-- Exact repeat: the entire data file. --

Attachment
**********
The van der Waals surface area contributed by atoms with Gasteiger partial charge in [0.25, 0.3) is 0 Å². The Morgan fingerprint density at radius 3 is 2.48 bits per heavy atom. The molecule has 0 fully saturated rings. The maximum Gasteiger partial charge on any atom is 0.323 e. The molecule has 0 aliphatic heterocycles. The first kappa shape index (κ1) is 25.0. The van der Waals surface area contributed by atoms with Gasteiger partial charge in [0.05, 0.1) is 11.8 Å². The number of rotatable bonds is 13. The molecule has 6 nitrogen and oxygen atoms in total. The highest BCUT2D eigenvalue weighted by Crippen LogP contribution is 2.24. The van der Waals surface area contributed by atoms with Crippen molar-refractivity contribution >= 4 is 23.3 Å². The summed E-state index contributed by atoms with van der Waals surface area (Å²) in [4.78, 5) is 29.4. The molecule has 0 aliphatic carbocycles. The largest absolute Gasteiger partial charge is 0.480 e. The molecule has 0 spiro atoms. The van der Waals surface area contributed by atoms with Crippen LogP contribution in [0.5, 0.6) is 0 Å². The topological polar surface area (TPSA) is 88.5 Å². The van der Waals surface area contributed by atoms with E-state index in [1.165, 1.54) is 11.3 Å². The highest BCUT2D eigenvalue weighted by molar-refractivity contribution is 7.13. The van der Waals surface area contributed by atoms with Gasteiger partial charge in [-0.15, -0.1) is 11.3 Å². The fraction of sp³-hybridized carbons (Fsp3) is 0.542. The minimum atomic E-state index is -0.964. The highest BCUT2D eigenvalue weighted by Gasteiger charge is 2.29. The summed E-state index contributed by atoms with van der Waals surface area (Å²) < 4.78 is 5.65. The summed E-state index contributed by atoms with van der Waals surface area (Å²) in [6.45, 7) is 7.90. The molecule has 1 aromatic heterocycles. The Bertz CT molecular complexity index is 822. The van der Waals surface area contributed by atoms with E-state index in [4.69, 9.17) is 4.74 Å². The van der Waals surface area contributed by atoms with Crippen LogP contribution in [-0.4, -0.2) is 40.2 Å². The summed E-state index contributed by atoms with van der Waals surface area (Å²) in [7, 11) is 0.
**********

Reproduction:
The van der Waals surface area contributed by atoms with Gasteiger partial charge in [0.25, 0.3) is 0 Å². The Morgan fingerprint density at radius 3 is 2.48 bits per heavy atom. The molecule has 0 fully saturated rings. The maximum Gasteiger partial charge on any atom is 0.323 e. The molecule has 0 aliphatic heterocycles. The first kappa shape index (κ1) is 25.0. The van der Waals surface area contributed by atoms with Gasteiger partial charge in [0.05, 0.1) is 11.8 Å². The number of rotatable bonds is 13. The molecule has 6 nitrogen and oxygen atoms in total. The highest BCUT2D eigenvalue weighted by Crippen LogP contribution is 2.24. The van der Waals surface area contributed by atoms with Crippen molar-refractivity contribution >= 4 is 23.3 Å². The summed E-state index contributed by atoms with van der Waals surface area (Å²) in [4.78, 5) is 29.4. The molecule has 0 aliphatic carbocycles. The largest absolute Gasteiger partial charge is 0.480 e. The molecule has 0 spiro atoms. The van der Waals surface area contributed by atoms with Crippen LogP contribution in [0.5, 0.6) is 0 Å². The topological polar surface area (TPSA) is 88.5 Å². The van der Waals surface area contributed by atoms with E-state index in [1.165, 1.54) is 11.3 Å². The highest BCUT2D eigenvalue weighted by molar-refractivity contribution is 7.13. The van der Waals surface area contributed by atoms with Gasteiger partial charge in [-0.15, -0.1) is 11.3 Å². The fraction of sp³-hybridized carbons (Fsp3) is 0.542. The minimum atomic E-state index is -0.964. The highest BCUT2D eigenvalue weighted by Gasteiger charge is 2.29. The summed E-state index contributed by atoms with van der Waals surface area (Å²) < 4.78 is 5.65. The summed E-state index contributed by atoms with van der Waals surface area (Å²) in [6.45, 7) is 7.90. The molecule has 1 aromatic heterocycles. The Bertz CT molecular complexity index is 822. The van der Waals surface area contributed by atoms with E-state index in [4.69, 9.17) is 4.74 Å². The van der Waals surface area contributed by atoms with Crippen LogP contribution in [-0.4, -0.2) is 40.2 Å². The summed E-state index contributed by atoms with van der Waals surface area (Å²) in [7, 11) is 0.